Grace, mercy and peace from God our Father and our Lord and Savior Jesus Christ. Amen.
Text: John 13:1-16
The story of Christ, without an ounce of pride or self-importance, kneeling before his disciples, and washing their feet is perhaps one of the most powerful stories in the New Testament.
Now it isn’t the first time that Christ gave himself up in service to others. Up until this point he had performed miracle after miracle. He had healed the blind, cured the lepers, chased out demons, fed the masses and raised the dead. He had given of himself time and time again to help those who suffered and struggled, those who had been cast out by society and those in need of hope.
Yet, this was something different altogether. Simon Peter had to think so as well, objecting when Jesus came to him, declaring “Thou shalt never wash my feet.” In his mind it was clear that this was beneath his Lord and Savior. It was one thing to heal, but this was debasing and demeaning to who the man was.
Christ’s response said it all. “If I wash thee not, thou hast no part with me.”
Though it perhaps seems a bit harsh, as with everything that he did, there was a deeper lesson that our dear Savior was trying to impart on his Disciples, the only way that you can possibly lead is if you humble yourself enough to serve, putting aside all pride, arrogance and conceit, and give of yourself freely without hesitation.
All too often in our lives that seems like it is a lesson that is lost on us. It’s not entirely surprising though, because it is one that this world doesn’t seem to understand. Though we are perhaps taught along the way to give back, or do good for others, we are never really taught to serve, not in the way that Christ teaches us to serve. We are never really taught that true service means putting aside our pre-conceived notions, our sense of pride, our sense of self, and give of ourselves even when it means that those watching may think it is beneath us or disparaging, like we should be above that. Yet, as Christ himself tells us, “The servant is not greater than his lord; neither he that is sent greater than he that sent him.”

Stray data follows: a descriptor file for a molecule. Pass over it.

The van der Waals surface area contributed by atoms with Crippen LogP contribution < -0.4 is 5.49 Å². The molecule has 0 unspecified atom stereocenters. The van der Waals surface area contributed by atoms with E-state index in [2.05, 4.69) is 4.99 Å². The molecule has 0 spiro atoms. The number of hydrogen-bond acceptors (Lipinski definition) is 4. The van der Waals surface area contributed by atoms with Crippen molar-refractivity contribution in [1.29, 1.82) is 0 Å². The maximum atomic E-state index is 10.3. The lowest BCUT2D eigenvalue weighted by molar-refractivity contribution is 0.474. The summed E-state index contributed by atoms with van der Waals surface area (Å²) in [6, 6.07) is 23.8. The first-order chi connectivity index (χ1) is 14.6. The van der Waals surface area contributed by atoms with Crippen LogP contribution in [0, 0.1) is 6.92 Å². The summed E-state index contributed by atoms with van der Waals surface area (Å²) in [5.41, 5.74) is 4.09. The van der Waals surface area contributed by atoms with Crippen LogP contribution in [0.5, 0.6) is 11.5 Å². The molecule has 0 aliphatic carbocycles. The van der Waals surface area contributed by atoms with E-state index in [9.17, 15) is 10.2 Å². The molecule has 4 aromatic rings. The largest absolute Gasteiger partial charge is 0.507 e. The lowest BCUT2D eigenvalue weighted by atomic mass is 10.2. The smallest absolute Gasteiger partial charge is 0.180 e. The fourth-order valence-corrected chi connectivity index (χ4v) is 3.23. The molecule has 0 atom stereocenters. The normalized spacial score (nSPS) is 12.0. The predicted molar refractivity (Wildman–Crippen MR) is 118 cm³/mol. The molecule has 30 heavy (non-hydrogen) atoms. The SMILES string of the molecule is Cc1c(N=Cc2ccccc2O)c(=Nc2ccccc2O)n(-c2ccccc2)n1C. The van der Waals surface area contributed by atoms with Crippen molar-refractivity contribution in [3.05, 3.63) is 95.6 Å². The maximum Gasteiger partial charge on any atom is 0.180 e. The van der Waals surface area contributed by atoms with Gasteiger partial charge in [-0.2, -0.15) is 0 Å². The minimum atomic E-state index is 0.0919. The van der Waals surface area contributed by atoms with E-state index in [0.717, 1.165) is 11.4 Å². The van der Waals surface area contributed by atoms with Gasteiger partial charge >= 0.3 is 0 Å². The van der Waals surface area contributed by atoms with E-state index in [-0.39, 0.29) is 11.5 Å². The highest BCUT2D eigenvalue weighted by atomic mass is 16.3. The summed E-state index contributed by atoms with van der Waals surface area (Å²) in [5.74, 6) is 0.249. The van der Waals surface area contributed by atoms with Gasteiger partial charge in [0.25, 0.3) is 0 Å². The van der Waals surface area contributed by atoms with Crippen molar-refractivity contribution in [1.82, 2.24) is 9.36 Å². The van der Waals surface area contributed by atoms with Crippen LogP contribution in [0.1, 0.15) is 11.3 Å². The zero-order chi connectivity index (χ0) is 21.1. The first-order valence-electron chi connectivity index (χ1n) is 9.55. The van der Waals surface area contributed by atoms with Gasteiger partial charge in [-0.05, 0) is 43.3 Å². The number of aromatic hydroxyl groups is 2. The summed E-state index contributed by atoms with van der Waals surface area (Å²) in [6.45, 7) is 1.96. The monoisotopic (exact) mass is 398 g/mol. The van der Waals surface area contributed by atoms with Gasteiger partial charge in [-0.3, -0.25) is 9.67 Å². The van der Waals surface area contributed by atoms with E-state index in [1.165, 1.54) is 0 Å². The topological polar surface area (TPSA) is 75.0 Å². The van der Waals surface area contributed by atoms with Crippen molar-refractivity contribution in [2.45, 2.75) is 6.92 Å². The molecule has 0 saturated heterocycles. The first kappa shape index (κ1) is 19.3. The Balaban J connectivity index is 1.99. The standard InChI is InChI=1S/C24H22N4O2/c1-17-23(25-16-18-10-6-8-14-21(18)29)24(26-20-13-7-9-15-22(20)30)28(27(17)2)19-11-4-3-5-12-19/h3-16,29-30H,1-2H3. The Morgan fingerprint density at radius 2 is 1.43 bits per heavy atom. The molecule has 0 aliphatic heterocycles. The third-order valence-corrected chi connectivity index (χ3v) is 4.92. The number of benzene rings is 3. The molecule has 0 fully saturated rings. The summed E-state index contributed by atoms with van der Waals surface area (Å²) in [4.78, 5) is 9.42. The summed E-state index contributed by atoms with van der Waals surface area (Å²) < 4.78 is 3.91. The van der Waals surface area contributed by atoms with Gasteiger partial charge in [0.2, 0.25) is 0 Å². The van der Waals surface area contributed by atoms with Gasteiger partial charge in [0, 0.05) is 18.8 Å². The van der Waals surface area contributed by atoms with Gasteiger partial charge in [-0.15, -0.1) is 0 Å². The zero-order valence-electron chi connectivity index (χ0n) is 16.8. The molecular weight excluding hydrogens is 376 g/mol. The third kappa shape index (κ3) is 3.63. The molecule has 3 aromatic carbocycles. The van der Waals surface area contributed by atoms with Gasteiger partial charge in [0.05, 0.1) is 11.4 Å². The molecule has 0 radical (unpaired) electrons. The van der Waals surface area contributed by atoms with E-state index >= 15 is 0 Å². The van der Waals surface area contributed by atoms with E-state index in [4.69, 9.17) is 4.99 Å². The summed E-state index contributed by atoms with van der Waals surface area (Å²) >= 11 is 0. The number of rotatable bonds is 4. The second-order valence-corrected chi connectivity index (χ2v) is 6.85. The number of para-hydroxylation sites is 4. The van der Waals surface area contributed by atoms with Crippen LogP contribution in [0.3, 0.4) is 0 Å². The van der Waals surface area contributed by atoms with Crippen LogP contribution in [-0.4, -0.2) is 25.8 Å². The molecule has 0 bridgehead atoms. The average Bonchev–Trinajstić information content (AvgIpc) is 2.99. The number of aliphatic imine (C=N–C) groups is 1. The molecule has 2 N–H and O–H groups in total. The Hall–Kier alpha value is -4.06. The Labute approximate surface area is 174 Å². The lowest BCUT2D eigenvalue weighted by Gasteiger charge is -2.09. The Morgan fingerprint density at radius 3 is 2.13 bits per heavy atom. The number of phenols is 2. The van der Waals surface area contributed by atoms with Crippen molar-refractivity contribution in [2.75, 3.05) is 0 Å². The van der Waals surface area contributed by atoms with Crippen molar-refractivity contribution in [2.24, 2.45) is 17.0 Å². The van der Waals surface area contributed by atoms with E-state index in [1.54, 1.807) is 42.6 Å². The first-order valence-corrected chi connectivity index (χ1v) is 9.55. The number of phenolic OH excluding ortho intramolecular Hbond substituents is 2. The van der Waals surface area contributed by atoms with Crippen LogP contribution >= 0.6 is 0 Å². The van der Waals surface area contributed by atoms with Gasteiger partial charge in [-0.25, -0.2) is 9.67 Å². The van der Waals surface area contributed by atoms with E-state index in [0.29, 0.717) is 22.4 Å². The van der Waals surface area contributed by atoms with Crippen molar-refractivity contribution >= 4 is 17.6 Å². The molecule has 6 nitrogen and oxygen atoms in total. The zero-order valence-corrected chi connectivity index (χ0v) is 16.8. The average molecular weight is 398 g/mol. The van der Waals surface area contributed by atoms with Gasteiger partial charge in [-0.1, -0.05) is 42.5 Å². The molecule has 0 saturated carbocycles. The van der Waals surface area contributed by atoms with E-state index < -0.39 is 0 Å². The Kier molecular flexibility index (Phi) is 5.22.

Disciples of Christ, given to be imitators of him, we are called to abide in love, and to give freely of ourselves, edifying and uplifting those around us even at the cost of our own pride and conceit, at our own sense of self-importance. This is ultimately how we truly lead, by setting that example, remembering that just as “the Son of Man did not come to be served, but to serve” so too is it with our lives as we give ourselves over to the deeper lessons of our Lord, knowing this is where our freedom rests. If Christ, who is truly the Son of God, is thus willing to put aside his glory to serve us in the most lowly of ways, should we not then ask ourselves what more can we do to set aside ourselves and serve others in all ways and in all things?
Ask yourselves then dear brothers and sisters, do you set aside your pride and vanity to truly serve? In grace and mercy Christ has set you free. Now you need to evaluate how you use that freedom as it is meant to call you to be a true leader in his holy name, by serving, in love, those around you just as Christ himself served his disciples, and served you.
Now may the peace of the Lord that transcends all understanding keep your hearts and minds in Christ Jesus even unto life everlasting. Amen.